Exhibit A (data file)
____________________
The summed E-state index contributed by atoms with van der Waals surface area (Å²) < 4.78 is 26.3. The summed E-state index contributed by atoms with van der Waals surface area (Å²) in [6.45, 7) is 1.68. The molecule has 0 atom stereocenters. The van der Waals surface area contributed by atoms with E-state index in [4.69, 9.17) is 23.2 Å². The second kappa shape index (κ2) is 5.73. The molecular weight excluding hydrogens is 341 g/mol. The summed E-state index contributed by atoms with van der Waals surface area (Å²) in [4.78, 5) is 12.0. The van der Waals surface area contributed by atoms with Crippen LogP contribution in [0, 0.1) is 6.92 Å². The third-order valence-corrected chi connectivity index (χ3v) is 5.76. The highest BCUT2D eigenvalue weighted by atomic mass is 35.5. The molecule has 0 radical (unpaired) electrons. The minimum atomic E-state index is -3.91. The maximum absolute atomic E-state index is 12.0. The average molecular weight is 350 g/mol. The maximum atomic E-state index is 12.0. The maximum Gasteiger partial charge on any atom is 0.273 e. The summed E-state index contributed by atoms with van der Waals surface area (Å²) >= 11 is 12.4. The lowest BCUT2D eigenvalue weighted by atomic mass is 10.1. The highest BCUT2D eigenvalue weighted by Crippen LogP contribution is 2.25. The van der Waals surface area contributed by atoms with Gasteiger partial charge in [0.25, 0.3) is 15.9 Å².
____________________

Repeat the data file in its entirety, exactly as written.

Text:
The summed E-state index contributed by atoms with van der Waals surface area (Å²) < 4.78 is 26.3. The summed E-state index contributed by atoms with van der Waals surface area (Å²) in [6.45, 7) is 1.68. The molecule has 0 atom stereocenters. The van der Waals surface area contributed by atoms with E-state index in [4.69, 9.17) is 23.2 Å². The second kappa shape index (κ2) is 5.73. The molecular weight excluding hydrogens is 341 g/mol. The summed E-state index contributed by atoms with van der Waals surface area (Å²) in [4.78, 5) is 12.0. The van der Waals surface area contributed by atoms with Crippen LogP contribution in [0, 0.1) is 6.92 Å². The third-order valence-corrected chi connectivity index (χ3v) is 5.76. The highest BCUT2D eigenvalue weighted by atomic mass is 35.5. The molecule has 0 radical (unpaired) electrons. The minimum atomic E-state index is -3.91. The maximum absolute atomic E-state index is 12.0. The average molecular weight is 350 g/mol. The maximum atomic E-state index is 12.0. The maximum Gasteiger partial charge on any atom is 0.273 e. The summed E-state index contributed by atoms with van der Waals surface area (Å²) >= 11 is 12.4. The lowest BCUT2D eigenvalue weighted by atomic mass is 10.1. The highest BCUT2D eigenvalue weighted by Crippen LogP contribution is 2.25. The van der Waals surface area contributed by atoms with Gasteiger partial charge in [0.25, 0.3) is 15.9 Å².